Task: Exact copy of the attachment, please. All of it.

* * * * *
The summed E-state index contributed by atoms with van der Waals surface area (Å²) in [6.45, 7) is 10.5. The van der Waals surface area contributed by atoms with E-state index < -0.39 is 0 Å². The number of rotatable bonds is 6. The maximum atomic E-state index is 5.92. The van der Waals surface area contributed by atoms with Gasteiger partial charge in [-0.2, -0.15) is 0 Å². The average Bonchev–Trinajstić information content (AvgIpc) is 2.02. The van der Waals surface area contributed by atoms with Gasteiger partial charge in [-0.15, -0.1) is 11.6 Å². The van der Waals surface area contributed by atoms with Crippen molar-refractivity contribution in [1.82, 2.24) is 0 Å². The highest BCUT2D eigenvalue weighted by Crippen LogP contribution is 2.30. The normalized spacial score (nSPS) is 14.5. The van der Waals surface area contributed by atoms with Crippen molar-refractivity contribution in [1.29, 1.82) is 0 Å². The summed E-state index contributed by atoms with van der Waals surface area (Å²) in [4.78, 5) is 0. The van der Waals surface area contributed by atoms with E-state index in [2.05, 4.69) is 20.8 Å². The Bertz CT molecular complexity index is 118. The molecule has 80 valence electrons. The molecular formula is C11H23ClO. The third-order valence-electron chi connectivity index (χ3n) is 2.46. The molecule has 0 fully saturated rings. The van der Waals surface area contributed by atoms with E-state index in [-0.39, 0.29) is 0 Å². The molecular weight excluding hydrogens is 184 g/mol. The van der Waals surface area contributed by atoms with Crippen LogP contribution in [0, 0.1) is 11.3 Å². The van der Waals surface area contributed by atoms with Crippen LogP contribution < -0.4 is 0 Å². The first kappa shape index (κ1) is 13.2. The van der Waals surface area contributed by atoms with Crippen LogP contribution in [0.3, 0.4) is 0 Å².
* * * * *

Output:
The summed E-state index contributed by atoms with van der Waals surface area (Å²) in [6.45, 7) is 10.5. The van der Waals surface area contributed by atoms with E-state index < -0.39 is 0 Å². The number of rotatable bonds is 6. The maximum atomic E-state index is 5.92. The van der Waals surface area contributed by atoms with Gasteiger partial charge in [-0.2, -0.15) is 0 Å². The average Bonchev–Trinajstić information content (AvgIpc) is 2.02. The van der Waals surface area contributed by atoms with Gasteiger partial charge in [-0.15, -0.1) is 11.6 Å². The van der Waals surface area contributed by atoms with Crippen molar-refractivity contribution in [1.82, 2.24) is 0 Å². The highest BCUT2D eigenvalue weighted by Crippen LogP contribution is 2.30. The normalized spacial score (nSPS) is 14.5. The van der Waals surface area contributed by atoms with Crippen molar-refractivity contribution in [1.29, 1.82) is 0 Å². The summed E-state index contributed by atoms with van der Waals surface area (Å²) in [4.78, 5) is 0. The van der Waals surface area contributed by atoms with E-state index in [2.05, 4.69) is 20.8 Å². The Bertz CT molecular complexity index is 118. The molecule has 80 valence electrons. The molecular formula is C11H23ClO. The third-order valence-electron chi connectivity index (χ3n) is 2.46. The molecule has 0 fully saturated rings. The van der Waals surface area contributed by atoms with E-state index in [-0.39, 0.29) is 0 Å². The molecular weight excluding hydrogens is 184 g/mol. The van der Waals surface area contributed by atoms with Crippen LogP contribution in [0, 0.1) is 11.3 Å². The van der Waals surface area contributed by atoms with Crippen LogP contribution < -0.4 is 0 Å². The first kappa shape index (κ1) is 13.2. The van der Waals surface area contributed by atoms with Crippen LogP contribution in [0.3, 0.4) is 0 Å².